In his first interview in Pakistan since heavy monsoon rains began lashing his country and causing its rivers to overflow, Pakistan's President, Asif Ali Zardari, said it would take the nation at least three years to recover from its worst floods in living memory. Even with that, he wasn't certain of the time frame. "Your guess is as good as mine," he said. In a conversation on Monday, Aug. 23, with a small group of reporters, including TIME, Zardari admitted that in the interim, his government will face social "disarray," with militants keen to "take advantage" of the crisis.
Zardari said that with 20 million people affected, Pakistan "will not fully recover. I don't think anybody will fully recover. I don't think people have fully recovered from the shock of Katrina, or 9/11 for that matter. I don't think New Yorkers have fully recovered from the shock of that." As for his country, Zardari said, "in between, we'll have to go through the trauma of bad medicine, good medicine, pain, the effects of pain. That, we'll have to live through. All nations, when they've been given such challenges, have always evolved stronger nations, have evolved better nations. I'm hoping for the best."
Already unpopular and perceived to be weak before the disaster, Zardari appeared to resign himself to even more criticism. "There will be discontentment," he said. "There is no way any nation, even if it's a superpower we've seen examples in Katrina, we've seen Haiti, we've seen examples everywhere else can bring the same level of satisfaction that will be close to the expectations of people." Protests have already arisen around the country because of the soaring prices of food and staples. There are reports of looting in some places.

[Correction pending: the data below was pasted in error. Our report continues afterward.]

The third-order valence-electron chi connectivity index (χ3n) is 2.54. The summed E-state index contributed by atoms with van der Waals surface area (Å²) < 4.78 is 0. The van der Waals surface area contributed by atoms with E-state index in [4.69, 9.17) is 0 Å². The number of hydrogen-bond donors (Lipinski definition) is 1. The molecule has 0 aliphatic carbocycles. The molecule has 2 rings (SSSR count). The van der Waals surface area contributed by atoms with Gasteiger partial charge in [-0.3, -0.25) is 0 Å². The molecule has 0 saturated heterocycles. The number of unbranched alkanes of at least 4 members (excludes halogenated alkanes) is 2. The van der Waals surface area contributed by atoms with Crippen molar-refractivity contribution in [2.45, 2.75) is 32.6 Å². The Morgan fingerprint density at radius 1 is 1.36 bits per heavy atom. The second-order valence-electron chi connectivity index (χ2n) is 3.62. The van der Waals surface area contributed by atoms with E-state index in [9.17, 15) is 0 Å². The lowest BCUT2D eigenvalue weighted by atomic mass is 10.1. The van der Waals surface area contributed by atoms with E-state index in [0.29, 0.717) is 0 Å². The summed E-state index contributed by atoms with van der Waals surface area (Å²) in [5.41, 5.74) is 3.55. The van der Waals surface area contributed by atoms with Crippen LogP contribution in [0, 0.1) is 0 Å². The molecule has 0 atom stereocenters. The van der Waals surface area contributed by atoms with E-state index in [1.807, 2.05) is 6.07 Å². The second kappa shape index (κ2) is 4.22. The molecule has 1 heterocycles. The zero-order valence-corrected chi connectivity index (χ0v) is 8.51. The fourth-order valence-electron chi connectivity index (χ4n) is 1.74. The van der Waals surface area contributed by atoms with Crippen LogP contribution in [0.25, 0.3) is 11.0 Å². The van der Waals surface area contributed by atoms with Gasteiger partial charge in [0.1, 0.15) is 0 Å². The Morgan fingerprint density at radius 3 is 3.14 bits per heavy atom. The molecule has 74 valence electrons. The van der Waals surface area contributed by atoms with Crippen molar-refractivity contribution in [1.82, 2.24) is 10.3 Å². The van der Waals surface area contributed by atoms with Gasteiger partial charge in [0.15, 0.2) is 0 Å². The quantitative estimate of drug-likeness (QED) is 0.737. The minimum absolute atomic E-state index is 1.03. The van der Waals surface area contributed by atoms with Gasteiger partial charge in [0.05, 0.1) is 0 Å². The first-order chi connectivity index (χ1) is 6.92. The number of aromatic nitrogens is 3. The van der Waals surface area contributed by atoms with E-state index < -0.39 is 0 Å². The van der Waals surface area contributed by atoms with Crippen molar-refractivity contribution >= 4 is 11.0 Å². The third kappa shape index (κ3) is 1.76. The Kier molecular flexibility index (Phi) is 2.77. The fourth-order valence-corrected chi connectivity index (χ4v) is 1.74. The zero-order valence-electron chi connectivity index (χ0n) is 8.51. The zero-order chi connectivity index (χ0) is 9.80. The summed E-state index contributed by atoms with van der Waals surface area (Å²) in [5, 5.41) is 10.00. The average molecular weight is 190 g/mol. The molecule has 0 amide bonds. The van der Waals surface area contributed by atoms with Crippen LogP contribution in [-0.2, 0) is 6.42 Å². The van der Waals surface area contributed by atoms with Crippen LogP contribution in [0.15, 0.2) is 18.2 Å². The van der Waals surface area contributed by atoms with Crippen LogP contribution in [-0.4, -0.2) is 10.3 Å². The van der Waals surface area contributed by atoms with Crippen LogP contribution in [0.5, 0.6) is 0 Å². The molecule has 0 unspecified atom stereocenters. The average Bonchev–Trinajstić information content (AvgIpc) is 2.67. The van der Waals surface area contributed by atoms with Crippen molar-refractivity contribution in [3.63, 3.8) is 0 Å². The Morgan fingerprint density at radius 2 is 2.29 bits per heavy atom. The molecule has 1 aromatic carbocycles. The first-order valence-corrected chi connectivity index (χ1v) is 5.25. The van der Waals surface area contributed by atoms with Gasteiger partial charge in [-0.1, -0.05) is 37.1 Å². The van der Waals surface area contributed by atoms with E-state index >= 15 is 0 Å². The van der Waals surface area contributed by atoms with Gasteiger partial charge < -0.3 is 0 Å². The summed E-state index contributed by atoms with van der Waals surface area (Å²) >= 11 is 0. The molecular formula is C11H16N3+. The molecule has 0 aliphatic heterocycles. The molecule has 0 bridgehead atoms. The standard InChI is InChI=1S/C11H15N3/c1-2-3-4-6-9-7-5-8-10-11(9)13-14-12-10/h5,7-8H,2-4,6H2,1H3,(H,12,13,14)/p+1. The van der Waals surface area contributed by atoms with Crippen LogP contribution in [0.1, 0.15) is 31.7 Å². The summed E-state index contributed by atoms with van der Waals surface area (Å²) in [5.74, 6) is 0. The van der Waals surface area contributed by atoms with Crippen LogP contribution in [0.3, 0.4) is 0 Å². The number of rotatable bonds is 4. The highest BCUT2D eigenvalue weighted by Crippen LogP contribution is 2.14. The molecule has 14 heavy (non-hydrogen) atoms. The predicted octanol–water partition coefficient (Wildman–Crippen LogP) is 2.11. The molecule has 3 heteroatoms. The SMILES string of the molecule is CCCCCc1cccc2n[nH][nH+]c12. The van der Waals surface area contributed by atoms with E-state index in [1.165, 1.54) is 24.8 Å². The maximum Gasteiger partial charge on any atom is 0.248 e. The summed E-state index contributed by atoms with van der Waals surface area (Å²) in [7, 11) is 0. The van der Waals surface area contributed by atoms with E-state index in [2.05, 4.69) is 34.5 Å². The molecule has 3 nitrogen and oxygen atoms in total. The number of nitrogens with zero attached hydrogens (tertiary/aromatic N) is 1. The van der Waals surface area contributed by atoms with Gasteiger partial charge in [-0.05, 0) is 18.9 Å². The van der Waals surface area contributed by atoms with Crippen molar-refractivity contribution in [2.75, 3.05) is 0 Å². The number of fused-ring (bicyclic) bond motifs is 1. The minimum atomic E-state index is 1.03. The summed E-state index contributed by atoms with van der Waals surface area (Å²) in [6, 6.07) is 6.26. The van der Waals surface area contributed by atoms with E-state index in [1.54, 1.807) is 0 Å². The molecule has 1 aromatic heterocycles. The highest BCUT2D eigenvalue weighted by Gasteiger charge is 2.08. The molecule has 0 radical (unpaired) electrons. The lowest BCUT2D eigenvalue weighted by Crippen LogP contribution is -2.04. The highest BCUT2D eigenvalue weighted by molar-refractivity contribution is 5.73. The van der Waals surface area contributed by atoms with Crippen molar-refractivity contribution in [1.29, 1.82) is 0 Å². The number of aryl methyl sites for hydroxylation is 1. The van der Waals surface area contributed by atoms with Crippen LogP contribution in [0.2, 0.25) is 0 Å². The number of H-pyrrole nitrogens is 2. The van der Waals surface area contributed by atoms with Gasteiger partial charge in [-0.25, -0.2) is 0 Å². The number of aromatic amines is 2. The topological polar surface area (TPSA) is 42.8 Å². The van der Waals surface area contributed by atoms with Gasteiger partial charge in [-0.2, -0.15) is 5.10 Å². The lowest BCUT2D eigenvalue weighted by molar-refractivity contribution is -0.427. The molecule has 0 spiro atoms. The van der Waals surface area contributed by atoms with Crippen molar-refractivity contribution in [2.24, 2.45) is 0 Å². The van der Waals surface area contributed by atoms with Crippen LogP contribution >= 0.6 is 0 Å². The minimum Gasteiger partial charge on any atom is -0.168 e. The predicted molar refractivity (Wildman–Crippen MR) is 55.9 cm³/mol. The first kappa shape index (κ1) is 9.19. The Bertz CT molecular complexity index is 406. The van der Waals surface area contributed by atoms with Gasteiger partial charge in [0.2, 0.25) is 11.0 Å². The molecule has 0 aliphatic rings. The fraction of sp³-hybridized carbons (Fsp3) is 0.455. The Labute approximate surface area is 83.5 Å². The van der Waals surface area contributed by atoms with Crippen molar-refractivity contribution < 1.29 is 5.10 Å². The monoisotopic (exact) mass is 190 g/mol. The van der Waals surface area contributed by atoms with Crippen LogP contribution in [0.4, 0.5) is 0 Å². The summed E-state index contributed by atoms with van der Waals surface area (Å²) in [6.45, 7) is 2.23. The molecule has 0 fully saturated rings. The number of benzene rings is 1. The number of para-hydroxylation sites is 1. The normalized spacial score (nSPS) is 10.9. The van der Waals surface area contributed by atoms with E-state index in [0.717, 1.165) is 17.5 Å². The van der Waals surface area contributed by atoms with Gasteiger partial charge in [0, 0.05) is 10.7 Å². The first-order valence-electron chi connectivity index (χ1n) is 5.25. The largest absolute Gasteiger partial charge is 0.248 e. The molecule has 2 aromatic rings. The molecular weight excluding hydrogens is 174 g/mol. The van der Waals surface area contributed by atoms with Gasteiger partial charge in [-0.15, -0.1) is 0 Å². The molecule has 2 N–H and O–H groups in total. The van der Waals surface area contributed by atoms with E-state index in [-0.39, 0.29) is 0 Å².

Zardari praised Washington for leading a humanitarian effort with the largest contribution, $150 million. But then, while expressing a wish that his ally the U.S. could have done more, he meandered into an unusual comparison. "Everybody knows that the Americans want to help and have helped as much as they can," he said. "But America itself is going through a lot of economic crises. They are helping as much as they can ... I would love for them to love me as much as GM [General Motors]. But then, GM is made in America and belongs to America. After all, I'm another country. And their taxpayers will only allow this much of support."
Dressed in a gray shalwar kameez and matching waistcoat, the embattled President insisted that his government is capable of rising to the occasion. "Surely we will try and meet [expectations] as much as we can, and as far as we can. We will stretch the Band-Aid to the maximum." Throughout the interview, he cast his mind back to when the country was last plunged into a major crisis: the aftermath of the December 2007 assassination of his wife, former Prime Minister Benazir Bhutto. "At the time, we said democracy is the best revenge," Zardari said, trying to draw strength from the past. Bhutto's portrait sat on a small table to his left. It is also prominently displayed on the large white marble walls of the presidential palace he occupies in the center of Islamabad.